End of Year op-ed
MPP for Sudbury Jamie West
December 21, 2020
I want to begin by thanking everyone who has reached out to me with your comments or concerns relating to Sudbury, Copper Cliff, and the province of Ontario. I could not be more proud to represent such a resilient city!
Although we remain resilient, we cannot deny that this has been a difficult year across the province. The Covid-19 pandemic made it extremely clear that we rely on our social safety net every day; it highlighted the gaps in our provincial government services; and, it demonstrated that our province was not really prepared to take care of people during an emergency.
Although it became more apparent in 2020, these issues had been broken for years. Let’s be honest, if successive governments had properly invested in health care, long-term care, and other public services, then Ontario would have been in a better position today. The erosion and underfunding of public services didn’t start in 2020; they happened over the past 15 years of Liberal government; and, unfortunately, accelerated under the current Conservative government.
For example, pre-pandemic, Premier Ford and his Conservatives gutted most of our provincial programs – including Public Health. In the 2019 budget, the Conservative government planned to cut provincial funding for Public Health by 27 per cent; and, planned to cut the number of local Public Health Units from 35 to 10 (the same Public Health Units that have been instrumental in helping the province navigate through the Covid-19 pandemic).
In contrast, the Ontario NDP has been fighting for all individuals across the province. We have put forward many different strategies to address the root causes of Ontario’s current struggles, including:
- A better long-term care system, including home and community care that delivers better living, better care, and more peace of mind for families. This would include a ban on greedy profit-driven corporations from the home care and long-term care sector.
- A Housing Strategy with the belief that housing is a human right. Our plan will address homelessness and affordability issues in the North without leaving “mom and pop’ landlords behind.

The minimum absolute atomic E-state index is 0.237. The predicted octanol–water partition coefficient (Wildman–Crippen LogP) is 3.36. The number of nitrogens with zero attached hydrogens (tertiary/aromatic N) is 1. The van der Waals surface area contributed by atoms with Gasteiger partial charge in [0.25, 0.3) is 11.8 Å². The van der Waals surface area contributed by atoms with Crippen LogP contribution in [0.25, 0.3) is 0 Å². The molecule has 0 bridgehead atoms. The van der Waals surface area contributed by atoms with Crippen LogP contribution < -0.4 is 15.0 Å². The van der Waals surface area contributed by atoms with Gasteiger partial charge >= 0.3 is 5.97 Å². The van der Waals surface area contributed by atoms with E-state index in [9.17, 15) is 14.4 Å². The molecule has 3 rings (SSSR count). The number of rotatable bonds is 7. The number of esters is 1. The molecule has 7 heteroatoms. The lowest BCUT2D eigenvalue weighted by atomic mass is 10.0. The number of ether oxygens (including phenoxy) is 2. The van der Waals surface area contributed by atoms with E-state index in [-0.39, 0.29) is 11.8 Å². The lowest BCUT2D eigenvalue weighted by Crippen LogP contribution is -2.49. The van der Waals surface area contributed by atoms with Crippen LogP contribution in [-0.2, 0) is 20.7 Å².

- A “Save Main Street” plan that will drive our economic recovery by investing in small businesses, keeping Ontario workers safe and banning commercial evictions.
When people feel safe and their basic needs are met, we can overcome obstacles together. As a community, we have come together and shown our true strength by following health guidelines and keeping COVID-19 numbers low. We have run food drives, we have checked in with our neighbours, and we continue to look out for each other.
Our essential workers have been AMAZING, keeping all of us safe while continuously adapting to the ever-changing rules of this pandemic. As well, even though they have lost thousands in revenue this year, our non-profit sector continues to step-up to help those most in need.
Locally, my office has been sharing pandemic-related information with the community; we’ve connected with local agencies; we’ve amplified the voice of thousands of Sudburians within the legislature; we’ve held four virtual town halls to discuss important issues; and, as always, we will continue to help as many people as we can with their individual cases.
Looking ahead, I will continue to fight for:
- A better system for long-term care, including a hiring strategy and fair wages for PSW’s to address the shortage in our province.
- Proper Personal Protective Equipment for ALL health care heroes.
- Guaranteed paid sick days for every worker so people who can’t afford to miss shifts don’t take the virus to work.
- Guaranteed paid family-care days so parents can stay home with a child that’s experiencing symptoms, and families can isolate at home without missing a paycheque if they’ve been exposed to the virus.
- In-workplace testing, starting with large workplaces like manufacturing facilities.
- A safe re-opening and remote-work fund for small-businesses.
- Smaller and safer classes sizes within schools and expanding in-school testing to try and prevent outbreaks.
- The Opioid Crisis to be addressed, by declaring it a public health emergency and funding harm-reduction strategies like Safe Consumption Sites.
These are only some of the issues that must be addressed right away to ensure that 2021 is safe and prosperous for everyone!
One of my favourite sayings about Sudbury is that we “punch above our weight”, and I know that Sudbury will continue to thrive in spite of all these obstacles. As 2020 ends, let’s remember the good moments and bring that forward in the new year. Let’s continue to come together as a community and look out for each other.
I hope you find joy with your loved ones this holiday season and an abundance of hope for a brighter year ahead.